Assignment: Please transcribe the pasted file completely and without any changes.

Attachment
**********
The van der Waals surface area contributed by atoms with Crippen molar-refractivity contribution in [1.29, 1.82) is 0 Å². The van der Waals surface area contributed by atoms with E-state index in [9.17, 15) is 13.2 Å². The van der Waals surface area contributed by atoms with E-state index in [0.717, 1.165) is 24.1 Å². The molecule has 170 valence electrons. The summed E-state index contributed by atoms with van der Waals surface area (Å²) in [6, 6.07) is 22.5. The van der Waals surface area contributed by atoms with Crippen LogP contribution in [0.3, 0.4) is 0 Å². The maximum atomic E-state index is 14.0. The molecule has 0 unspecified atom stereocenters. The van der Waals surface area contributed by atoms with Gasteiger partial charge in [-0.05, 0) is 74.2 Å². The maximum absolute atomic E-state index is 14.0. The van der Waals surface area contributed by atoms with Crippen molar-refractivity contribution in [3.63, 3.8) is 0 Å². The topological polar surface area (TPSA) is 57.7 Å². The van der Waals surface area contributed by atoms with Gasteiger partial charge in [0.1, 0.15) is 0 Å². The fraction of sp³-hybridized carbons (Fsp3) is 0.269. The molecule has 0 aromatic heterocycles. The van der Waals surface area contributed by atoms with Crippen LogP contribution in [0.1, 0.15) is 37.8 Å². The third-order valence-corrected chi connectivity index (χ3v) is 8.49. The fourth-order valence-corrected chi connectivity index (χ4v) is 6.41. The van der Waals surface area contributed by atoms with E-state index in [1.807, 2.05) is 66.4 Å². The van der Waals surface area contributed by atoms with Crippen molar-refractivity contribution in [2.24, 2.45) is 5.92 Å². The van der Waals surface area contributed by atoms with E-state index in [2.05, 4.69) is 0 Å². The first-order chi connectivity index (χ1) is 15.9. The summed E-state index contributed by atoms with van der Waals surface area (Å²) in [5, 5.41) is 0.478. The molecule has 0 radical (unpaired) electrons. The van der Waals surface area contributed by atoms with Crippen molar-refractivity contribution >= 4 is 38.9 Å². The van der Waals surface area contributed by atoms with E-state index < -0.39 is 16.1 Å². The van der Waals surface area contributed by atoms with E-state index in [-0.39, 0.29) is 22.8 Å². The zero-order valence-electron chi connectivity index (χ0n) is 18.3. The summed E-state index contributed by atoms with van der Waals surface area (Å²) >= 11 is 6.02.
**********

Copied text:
The van der Waals surface area contributed by atoms with Crippen molar-refractivity contribution in [1.29, 1.82) is 0 Å². The van der Waals surface area contributed by atoms with E-state index in [9.17, 15) is 13.2 Å². The van der Waals surface area contributed by atoms with E-state index in [0.717, 1.165) is 24.1 Å². The molecule has 170 valence electrons. The summed E-state index contributed by atoms with van der Waals surface area (Å²) in [6, 6.07) is 22.5. The van der Waals surface area contributed by atoms with Crippen LogP contribution in [0.3, 0.4) is 0 Å². The maximum atomic E-state index is 14.0. The molecule has 0 unspecified atom stereocenters. The van der Waals surface area contributed by atoms with Gasteiger partial charge in [-0.05, 0) is 74.2 Å². The maximum absolute atomic E-state index is 14.0. The van der Waals surface area contributed by atoms with Crippen molar-refractivity contribution in [3.63, 3.8) is 0 Å². The topological polar surface area (TPSA) is 57.7 Å². The van der Waals surface area contributed by atoms with Gasteiger partial charge in [0.1, 0.15) is 0 Å². The fraction of sp³-hybridized carbons (Fsp3) is 0.269. The molecule has 0 aromatic heterocycles. The van der Waals surface area contributed by atoms with Crippen LogP contribution in [0.1, 0.15) is 37.8 Å². The third-order valence-corrected chi connectivity index (χ3v) is 8.49. The fourth-order valence-corrected chi connectivity index (χ4v) is 6.41. The van der Waals surface area contributed by atoms with E-state index in [1.807, 2.05) is 66.4 Å². The van der Waals surface area contributed by atoms with Crippen molar-refractivity contribution in [2.24, 2.45) is 5.92 Å². The van der Waals surface area contributed by atoms with E-state index in [2.05, 4.69) is 0 Å². The first-order chi connectivity index (χ1) is 15.9. The summed E-state index contributed by atoms with van der Waals surface area (Å²) in [5, 5.41) is 0.478. The molecule has 0 radical (unpaired) electrons. The van der Waals surface area contributed by atoms with Crippen molar-refractivity contribution >= 4 is 38.9 Å². The van der Waals surface area contributed by atoms with E-state index < -0.39 is 16.1 Å². The van der Waals surface area contributed by atoms with E-state index in [-0.39, 0.29) is 22.8 Å². The zero-order valence-electron chi connectivity index (χ0n) is 18.3. The summed E-state index contributed by atoms with van der Waals surface area (Å²) >= 11 is 6.02.